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The government laid out plans that aim to more than double Taiwan's solar power capacity in the next two years, to reach 1.52GW of cumulative installed capacity. By 2025, the country wants to achieve 20GW of solar power generation capacity. Currently, Taiwan relies on nuclear power for about a fifth or their electricity generation, which the government wants to replace with renewables to become nuclear free by 2025.
The leading Chinese solar module manufacturer announced it's leaving the European Union's Price Undertaking (UT) agreement, related to the Minimum Import Price (MIP) of solar modules. Trina Solar already left the agreement in December 2015.
The Australian Renewable Energy Agency (ARENA) announced it's granting funding for 12 large scale solar PV plants, amounting to 482MW of solar PV capacity to be added in Australia, trippling its current large-scale solar capacity of 240 MW.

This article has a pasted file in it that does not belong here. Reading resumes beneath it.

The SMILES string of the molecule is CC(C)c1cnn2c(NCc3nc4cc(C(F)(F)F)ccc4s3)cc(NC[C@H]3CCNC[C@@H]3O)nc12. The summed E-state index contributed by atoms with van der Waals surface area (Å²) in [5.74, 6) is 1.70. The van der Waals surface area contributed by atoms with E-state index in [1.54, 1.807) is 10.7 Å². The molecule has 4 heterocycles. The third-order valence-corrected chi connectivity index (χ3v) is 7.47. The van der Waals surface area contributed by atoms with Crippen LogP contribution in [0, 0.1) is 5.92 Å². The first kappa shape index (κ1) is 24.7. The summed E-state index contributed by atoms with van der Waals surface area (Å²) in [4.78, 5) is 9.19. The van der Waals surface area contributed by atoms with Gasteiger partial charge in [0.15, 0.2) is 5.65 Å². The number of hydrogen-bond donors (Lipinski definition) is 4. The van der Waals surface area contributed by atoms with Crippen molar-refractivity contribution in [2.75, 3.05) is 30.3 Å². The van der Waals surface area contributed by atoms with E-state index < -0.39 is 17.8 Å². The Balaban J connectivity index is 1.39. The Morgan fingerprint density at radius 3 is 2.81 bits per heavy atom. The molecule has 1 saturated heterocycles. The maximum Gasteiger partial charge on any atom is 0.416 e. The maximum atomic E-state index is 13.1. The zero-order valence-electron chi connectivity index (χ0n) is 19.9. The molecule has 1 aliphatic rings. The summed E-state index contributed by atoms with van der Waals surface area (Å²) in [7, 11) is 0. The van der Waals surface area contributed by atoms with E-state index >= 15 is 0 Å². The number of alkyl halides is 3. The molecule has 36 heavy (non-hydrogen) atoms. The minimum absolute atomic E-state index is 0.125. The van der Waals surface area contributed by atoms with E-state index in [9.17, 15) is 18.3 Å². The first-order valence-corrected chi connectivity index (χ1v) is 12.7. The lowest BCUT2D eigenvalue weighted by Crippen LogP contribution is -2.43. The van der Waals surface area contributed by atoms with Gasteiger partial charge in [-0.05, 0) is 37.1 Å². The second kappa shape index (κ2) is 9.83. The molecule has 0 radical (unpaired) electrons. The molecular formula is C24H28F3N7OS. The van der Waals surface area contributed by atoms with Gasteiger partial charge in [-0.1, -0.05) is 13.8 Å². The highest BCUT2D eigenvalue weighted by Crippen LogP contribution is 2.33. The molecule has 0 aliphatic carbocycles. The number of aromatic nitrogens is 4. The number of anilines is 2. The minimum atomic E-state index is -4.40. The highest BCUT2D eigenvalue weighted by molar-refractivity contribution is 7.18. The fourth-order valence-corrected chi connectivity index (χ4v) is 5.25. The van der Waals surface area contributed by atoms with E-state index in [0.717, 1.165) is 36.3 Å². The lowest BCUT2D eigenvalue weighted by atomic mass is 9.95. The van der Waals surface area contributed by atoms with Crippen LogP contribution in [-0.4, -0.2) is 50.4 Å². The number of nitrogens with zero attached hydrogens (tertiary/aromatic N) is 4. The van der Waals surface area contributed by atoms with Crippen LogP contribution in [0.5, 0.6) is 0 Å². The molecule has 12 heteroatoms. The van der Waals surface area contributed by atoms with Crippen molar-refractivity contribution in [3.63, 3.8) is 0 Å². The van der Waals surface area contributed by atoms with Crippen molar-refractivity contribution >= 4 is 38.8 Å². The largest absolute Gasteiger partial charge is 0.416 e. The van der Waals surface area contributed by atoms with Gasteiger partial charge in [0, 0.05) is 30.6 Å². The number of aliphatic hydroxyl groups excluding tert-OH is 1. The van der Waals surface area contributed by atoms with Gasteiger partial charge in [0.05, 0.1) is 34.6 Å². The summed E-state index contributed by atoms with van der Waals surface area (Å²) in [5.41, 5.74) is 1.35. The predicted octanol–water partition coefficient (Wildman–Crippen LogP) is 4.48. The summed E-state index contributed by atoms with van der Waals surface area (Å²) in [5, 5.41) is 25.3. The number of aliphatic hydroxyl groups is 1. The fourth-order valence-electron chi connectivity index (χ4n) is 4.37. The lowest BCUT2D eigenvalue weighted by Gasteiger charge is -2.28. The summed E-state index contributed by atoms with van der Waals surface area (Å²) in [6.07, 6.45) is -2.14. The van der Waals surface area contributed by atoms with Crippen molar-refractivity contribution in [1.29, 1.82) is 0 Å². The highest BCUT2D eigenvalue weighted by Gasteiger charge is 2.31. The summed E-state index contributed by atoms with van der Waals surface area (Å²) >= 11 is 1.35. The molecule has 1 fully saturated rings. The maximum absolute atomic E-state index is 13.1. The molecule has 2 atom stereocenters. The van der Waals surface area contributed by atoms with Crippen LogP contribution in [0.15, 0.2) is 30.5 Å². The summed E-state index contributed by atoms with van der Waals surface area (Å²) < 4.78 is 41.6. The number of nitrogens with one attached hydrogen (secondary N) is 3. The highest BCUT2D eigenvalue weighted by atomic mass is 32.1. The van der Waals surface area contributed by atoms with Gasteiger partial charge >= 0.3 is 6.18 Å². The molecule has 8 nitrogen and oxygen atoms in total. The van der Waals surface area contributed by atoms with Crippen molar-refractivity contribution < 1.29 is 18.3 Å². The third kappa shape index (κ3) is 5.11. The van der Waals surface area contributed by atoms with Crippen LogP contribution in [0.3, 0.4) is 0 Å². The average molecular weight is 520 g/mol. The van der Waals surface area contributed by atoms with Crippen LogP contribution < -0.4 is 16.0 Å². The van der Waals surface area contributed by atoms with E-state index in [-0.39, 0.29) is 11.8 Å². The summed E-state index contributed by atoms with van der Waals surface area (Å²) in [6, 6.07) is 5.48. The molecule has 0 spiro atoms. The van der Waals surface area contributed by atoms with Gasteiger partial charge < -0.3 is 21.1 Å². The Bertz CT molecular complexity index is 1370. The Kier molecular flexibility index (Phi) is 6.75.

Since its bankruptcy filing SunEdison has received around 100 bids for parts of the company and its assets. The sum of such scraps - &1.25b to $1.7b - however amounts to far less than the company's total debts, estimated at almost $12b (excluding its yieldcos).
Jeremy Corbyn, leader of the UK's opposition Labour Party presented an environmental manifesto which pledged to create 300,000 jobs in the renewable energy industry and would see the UK to get 65% of its energy through renewables by 2030.
The country's October clean energy auction has yielded 6,366MW worth of proposals, more than 6 times the amount the government was planning to assign. 2,834MW of that amount were solar energy proposals, while only 300MW was planned to be reserved for solar generation.
Chinese module manufacturer GCL-SI, subsidiary of GCL energy group, has risen in the ranks of BNEF's photovoltaic module manufacturers overview and has now been classified as Tier 1.